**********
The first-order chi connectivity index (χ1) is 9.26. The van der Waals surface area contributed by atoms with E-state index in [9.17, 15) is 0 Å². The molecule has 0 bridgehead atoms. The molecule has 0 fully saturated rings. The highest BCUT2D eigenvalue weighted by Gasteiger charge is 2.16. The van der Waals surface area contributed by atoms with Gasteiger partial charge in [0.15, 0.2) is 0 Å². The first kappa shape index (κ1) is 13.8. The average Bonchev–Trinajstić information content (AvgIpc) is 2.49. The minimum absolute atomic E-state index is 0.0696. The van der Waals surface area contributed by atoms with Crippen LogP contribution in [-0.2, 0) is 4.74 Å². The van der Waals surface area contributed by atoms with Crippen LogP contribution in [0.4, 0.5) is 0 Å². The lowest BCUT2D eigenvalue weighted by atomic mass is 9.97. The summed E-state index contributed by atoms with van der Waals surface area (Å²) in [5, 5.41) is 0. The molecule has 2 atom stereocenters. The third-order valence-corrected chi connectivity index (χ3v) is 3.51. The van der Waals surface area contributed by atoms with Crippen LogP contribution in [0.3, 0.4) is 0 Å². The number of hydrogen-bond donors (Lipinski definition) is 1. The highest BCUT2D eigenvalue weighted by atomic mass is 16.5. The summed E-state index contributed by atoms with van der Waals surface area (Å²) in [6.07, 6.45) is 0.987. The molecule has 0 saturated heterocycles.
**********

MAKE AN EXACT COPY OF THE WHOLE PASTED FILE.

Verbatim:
The first-order chi connectivity index (χ1) is 9.26. The van der Waals surface area contributed by atoms with E-state index in [9.17, 15) is 0 Å². The molecule has 0 bridgehead atoms. The molecule has 0 fully saturated rings. The highest BCUT2D eigenvalue weighted by Gasteiger charge is 2.16. The van der Waals surface area contributed by atoms with Gasteiger partial charge in [0.15, 0.2) is 0 Å². The first kappa shape index (κ1) is 13.8. The average Bonchev–Trinajstić information content (AvgIpc) is 2.49. The minimum absolute atomic E-state index is 0.0696. The van der Waals surface area contributed by atoms with Crippen LogP contribution in [-0.2, 0) is 4.74 Å². The van der Waals surface area contributed by atoms with Crippen LogP contribution in [0.4, 0.5) is 0 Å². The lowest BCUT2D eigenvalue weighted by atomic mass is 9.97. The summed E-state index contributed by atoms with van der Waals surface area (Å²) in [5, 5.41) is 0. The molecule has 2 atom stereocenters. The third-order valence-corrected chi connectivity index (χ3v) is 3.51. The van der Waals surface area contributed by atoms with Crippen LogP contribution in [0.3, 0.4) is 0 Å². The number of hydrogen-bond donors (Lipinski definition) is 1. The highest BCUT2D eigenvalue weighted by atomic mass is 16.5. The summed E-state index contributed by atoms with van der Waals surface area (Å²) in [6.07, 6.45) is 0.987. The molecule has 0 saturated heterocycles.